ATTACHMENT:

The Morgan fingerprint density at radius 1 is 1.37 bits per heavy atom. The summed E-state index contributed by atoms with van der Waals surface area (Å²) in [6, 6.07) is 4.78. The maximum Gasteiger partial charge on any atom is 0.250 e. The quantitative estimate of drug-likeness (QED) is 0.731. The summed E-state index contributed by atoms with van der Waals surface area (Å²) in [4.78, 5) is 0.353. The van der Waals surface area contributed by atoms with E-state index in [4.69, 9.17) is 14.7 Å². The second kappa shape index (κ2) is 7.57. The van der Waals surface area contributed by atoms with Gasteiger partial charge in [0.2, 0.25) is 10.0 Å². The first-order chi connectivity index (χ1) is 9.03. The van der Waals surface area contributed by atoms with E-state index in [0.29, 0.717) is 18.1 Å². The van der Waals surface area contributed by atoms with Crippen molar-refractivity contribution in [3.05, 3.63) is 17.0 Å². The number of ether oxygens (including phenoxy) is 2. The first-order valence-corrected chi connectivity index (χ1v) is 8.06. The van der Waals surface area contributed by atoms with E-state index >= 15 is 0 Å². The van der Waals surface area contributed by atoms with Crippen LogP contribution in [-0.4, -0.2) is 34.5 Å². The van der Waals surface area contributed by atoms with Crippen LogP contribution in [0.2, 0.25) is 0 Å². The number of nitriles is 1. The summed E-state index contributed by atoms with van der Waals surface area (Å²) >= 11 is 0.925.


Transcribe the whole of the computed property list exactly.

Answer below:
The Morgan fingerprint density at radius 1 is 1.37 bits per heavy atom. The summed E-state index contributed by atoms with van der Waals surface area (Å²) in [6, 6.07) is 4.78. The maximum Gasteiger partial charge on any atom is 0.250 e. The quantitative estimate of drug-likeness (QED) is 0.731. The summed E-state index contributed by atoms with van der Waals surface area (Å²) in [4.78, 5) is 0.353. The van der Waals surface area contributed by atoms with E-state index in [4.69, 9.17) is 14.7 Å². The second kappa shape index (κ2) is 7.57. The van der Waals surface area contributed by atoms with Gasteiger partial charge in [0.2, 0.25) is 10.0 Å². The first-order chi connectivity index (χ1) is 9.03. The van der Waals surface area contributed by atoms with E-state index in [0.29, 0.717) is 18.1 Å². The van der Waals surface area contributed by atoms with Crippen molar-refractivity contribution in [3.05, 3.63) is 17.0 Å². The number of ether oxygens (including phenoxy) is 2. The first-order valence-corrected chi connectivity index (χ1v) is 8.06. The van der Waals surface area contributed by atoms with E-state index >= 15 is 0 Å². The van der Waals surface area contributed by atoms with Crippen LogP contribution in [-0.4, -0.2) is 34.5 Å². The van der Waals surface area contributed by atoms with Crippen LogP contribution in [0.2, 0.25) is 0 Å². The number of nitriles is 1. The summed E-state index contributed by atoms with van der Waals surface area (Å²) >= 11 is 0.925.